Carol L. Beck, Phd
JAH, Room 336
Philadelphia, PA 19107
(215) 503-3433 fax
Most Recent Peer-reviewed Publications
- Persistence of Rubella Antibodies after 2 Doses of Measles-Mumps-Rubella Vaccine
- Persistence of mumps antibodies after 2 doses of measles-mumps-rubella vaccine
- Persistence of measles antibodies after 2 doses of measles vaccine in a postelimination environment
- Evaluation of potentially common adverse events associated with the first and second doses of measles-mumps-rubella vaccine
- Incidence and risk factors of catheter-related deep vein thrombosis in a pediatric intensive care unit: A prospective study
Research and Clinical Interests
Pharmacology, Voltage-gated Ion Channels; Chloride Channels; Calcium-activated Chloride Channels; Skeletal Muscle; Myotonia Congenita
1. What can we learn from ion channelopathies?
Mutations in the skeletal muscle chloride channel gene (CLCN-1) have been implicated in human diseases (myotonia congenita and recessive generalized myotonia) and in animal models of myotonia in mouse, goat, and dog. Myotonia is characterized by delayed relaxation of muscle secondary to sarcolemmal hyperexcitability. It is the result of diminished chloride conductance in the muscle cell membrane. These mutations are important links between the pathology of the disease and the basic physiology of skeletal muscle. We study the ClC-1 mutation in the myotonic goat using a combination of approaches. We want to further our understanding of structure-function relationships of the affected voltage-gated ion channels and of other skeletal muscle diseases.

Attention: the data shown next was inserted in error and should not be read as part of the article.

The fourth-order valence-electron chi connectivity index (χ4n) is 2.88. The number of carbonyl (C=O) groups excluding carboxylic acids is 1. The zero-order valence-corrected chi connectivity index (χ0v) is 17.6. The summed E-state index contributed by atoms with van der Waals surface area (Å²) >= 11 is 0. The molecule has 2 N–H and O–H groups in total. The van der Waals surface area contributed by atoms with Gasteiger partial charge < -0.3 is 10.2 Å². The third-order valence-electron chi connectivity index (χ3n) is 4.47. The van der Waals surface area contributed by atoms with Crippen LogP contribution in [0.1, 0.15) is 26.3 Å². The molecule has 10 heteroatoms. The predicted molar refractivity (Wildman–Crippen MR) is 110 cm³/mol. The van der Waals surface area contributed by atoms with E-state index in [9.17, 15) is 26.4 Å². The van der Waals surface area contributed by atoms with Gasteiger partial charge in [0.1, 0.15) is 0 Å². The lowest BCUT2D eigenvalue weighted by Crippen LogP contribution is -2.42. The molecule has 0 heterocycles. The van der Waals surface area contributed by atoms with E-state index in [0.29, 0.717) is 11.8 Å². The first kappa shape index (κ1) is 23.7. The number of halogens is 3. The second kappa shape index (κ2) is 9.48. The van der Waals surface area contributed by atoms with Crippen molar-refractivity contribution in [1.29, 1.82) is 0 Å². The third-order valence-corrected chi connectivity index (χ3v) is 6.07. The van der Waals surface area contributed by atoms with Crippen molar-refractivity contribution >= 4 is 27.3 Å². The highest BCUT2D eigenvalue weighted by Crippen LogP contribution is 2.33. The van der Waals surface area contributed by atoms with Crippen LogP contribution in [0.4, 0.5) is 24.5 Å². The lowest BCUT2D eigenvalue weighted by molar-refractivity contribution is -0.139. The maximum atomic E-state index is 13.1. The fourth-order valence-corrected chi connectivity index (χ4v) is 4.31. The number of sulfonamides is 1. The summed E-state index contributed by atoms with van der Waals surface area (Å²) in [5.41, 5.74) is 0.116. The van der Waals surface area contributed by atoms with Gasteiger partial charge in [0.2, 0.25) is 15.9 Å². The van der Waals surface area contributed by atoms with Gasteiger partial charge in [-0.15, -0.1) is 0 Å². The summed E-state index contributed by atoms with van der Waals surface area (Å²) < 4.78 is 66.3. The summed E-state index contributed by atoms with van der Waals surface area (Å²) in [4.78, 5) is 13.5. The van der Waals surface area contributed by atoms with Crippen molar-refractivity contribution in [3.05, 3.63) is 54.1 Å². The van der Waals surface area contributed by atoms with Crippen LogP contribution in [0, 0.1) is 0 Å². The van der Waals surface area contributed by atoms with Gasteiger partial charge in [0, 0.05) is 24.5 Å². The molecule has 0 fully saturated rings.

2. What is the functional role of the CLCA proteins in the eye?
The first member of the calcium-activated chloride channel family CLCA was cloned in 1995. Much less is known about this group of proteins. We cloned two new members of this family, mCLCA5 and mCLCA6. We used immunohistochemistry and in situ hybridization to localize mCLCA3 and mCLCA5 in the eye and are currently trying to identify the role for these channels in the eye.